Tuesday, August 19, 2014

Digital Camera Technology Changes Fast (Canon EOS 5D vs. Nikon D3200)

I'm looking for a new DSLR camera. Someone offered to sell me their Canon EOS 5D, which goes for about $500 for the body, or $3,000 if you find someone much too proud of their old equipment.

The 5D was introduced in 2005 and was advanced for its time. It was the smallest and lightest full-frame DSLR when introduced. The 13 megapixel sensor was well regarded. It was one of a hand full of professional DSLRs available.

In 2012 Nikon introduced the D3200, an entry level DSLR with a 24 megapixel APS-C sized sensor. This camera, which has already been replaced by the D3300, can be found for around $400 for the body.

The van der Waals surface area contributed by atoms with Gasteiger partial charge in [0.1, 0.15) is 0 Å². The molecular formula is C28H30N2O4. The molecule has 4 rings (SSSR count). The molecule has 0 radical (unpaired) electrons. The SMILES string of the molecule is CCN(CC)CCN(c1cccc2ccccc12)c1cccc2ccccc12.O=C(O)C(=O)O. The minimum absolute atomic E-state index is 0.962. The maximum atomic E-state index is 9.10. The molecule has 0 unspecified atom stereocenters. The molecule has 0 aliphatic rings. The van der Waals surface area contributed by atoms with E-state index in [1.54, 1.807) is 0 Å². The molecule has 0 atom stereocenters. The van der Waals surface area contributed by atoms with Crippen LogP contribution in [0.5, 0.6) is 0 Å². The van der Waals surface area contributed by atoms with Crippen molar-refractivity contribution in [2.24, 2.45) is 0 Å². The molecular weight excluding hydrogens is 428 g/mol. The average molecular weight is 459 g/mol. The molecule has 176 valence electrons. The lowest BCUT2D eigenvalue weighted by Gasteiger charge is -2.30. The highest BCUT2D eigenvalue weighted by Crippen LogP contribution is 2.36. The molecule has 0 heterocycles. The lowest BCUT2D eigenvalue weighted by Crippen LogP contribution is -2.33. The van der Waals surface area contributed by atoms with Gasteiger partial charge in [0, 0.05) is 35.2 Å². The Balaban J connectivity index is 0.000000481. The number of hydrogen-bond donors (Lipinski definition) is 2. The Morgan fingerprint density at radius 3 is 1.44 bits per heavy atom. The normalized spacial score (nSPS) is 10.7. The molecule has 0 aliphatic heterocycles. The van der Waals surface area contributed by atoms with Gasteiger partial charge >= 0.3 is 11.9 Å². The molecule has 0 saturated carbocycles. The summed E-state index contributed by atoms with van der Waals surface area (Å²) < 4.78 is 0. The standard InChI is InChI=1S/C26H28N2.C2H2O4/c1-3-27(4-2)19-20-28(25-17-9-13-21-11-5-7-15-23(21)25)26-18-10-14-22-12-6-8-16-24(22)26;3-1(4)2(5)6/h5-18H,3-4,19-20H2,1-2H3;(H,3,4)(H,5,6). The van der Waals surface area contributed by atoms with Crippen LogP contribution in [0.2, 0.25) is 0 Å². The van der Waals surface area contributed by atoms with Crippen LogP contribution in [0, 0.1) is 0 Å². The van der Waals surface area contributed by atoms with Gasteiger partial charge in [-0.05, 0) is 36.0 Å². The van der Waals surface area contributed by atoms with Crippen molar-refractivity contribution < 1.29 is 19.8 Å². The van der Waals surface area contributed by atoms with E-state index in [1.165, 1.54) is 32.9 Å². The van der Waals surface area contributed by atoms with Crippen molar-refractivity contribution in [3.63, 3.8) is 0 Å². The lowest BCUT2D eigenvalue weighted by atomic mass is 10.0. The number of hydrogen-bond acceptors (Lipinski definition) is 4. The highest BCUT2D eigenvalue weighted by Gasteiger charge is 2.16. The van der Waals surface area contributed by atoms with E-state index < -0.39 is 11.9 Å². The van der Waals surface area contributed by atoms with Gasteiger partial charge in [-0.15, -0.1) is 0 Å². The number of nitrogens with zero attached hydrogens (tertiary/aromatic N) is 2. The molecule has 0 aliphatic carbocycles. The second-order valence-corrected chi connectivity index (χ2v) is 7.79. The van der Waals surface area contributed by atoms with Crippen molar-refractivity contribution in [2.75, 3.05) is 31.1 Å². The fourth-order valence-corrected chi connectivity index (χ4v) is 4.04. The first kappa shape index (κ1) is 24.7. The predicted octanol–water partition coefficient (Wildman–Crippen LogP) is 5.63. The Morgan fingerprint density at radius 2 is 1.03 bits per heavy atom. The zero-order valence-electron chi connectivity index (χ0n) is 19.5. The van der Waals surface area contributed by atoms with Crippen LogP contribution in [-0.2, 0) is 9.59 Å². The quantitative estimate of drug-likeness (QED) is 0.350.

According to DxOMark, the D3200 has more color depth and a higher dynamic range than the 5D, while the 5D edges out the D3200 at high ISO. The D3200 is faster and has a better auto-focus system than the 5D, and is also smaller and lighter. Resolution is resolution, and the D3200 has almost twice as much resolution as the 5D.

I could spend $100 more and get an old piece of technology that gives me a very small high ISO advantage, or I could spend $100 less and get brand new technology that is superior in almost every category. It would seem that the 5D is overpriced even at $500.

The point of mentioning all of this is to demonstrate just how far camera technology has come. A basic entry level DSLR today outperforms professional cameras of a decade ago. That is nothing short of amazing!

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